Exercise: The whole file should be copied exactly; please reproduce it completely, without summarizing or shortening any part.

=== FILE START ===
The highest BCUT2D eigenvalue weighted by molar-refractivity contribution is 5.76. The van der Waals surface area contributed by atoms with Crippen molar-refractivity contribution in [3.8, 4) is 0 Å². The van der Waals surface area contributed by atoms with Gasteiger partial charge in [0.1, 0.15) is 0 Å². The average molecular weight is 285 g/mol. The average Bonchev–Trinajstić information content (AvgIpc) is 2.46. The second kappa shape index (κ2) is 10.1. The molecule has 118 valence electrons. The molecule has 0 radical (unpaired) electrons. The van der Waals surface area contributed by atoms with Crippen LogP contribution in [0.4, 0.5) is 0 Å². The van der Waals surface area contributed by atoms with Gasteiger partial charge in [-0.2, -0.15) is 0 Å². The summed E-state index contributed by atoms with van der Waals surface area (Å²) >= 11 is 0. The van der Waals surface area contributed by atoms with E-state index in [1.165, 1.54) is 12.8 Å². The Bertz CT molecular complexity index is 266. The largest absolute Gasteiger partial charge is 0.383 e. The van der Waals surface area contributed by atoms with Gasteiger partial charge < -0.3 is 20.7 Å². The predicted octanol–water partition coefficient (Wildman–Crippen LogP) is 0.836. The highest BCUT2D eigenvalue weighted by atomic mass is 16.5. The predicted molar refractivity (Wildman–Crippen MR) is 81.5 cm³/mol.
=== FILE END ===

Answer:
The highest BCUT2D eigenvalue weighted by molar-refractivity contribution is 5.76. The van der Waals surface area contributed by atoms with Crippen molar-refractivity contribution in [3.8, 4) is 0 Å². The van der Waals surface area contributed by atoms with Gasteiger partial charge in [0.1, 0.15) is 0 Å². The average molecular weight is 285 g/mol. The average Bonchev–Trinajstić information content (AvgIpc) is 2.46. The second kappa shape index (κ2) is 10.1. The molecule has 118 valence electrons. The molecule has 0 radical (unpaired) electrons. The van der Waals surface area contributed by atoms with Crippen LogP contribution in [0.4, 0.5) is 0 Å². The van der Waals surface area contributed by atoms with Gasteiger partial charge in [-0.2, -0.15) is 0 Å². The summed E-state index contributed by atoms with van der Waals surface area (Å²) >= 11 is 0. The van der Waals surface area contributed by atoms with E-state index in [1.165, 1.54) is 12.8 Å². The Bertz CT molecular complexity index is 266. The largest absolute Gasteiger partial charge is 0.383 e. The van der Waals surface area contributed by atoms with Gasteiger partial charge < -0.3 is 20.7 Å². The predicted octanol–water partition coefficient (Wildman–Crippen LogP) is 0.836. The highest BCUT2D eigenvalue weighted by atomic mass is 16.5. The predicted molar refractivity (Wildman–Crippen MR) is 81.5 cm³/mol.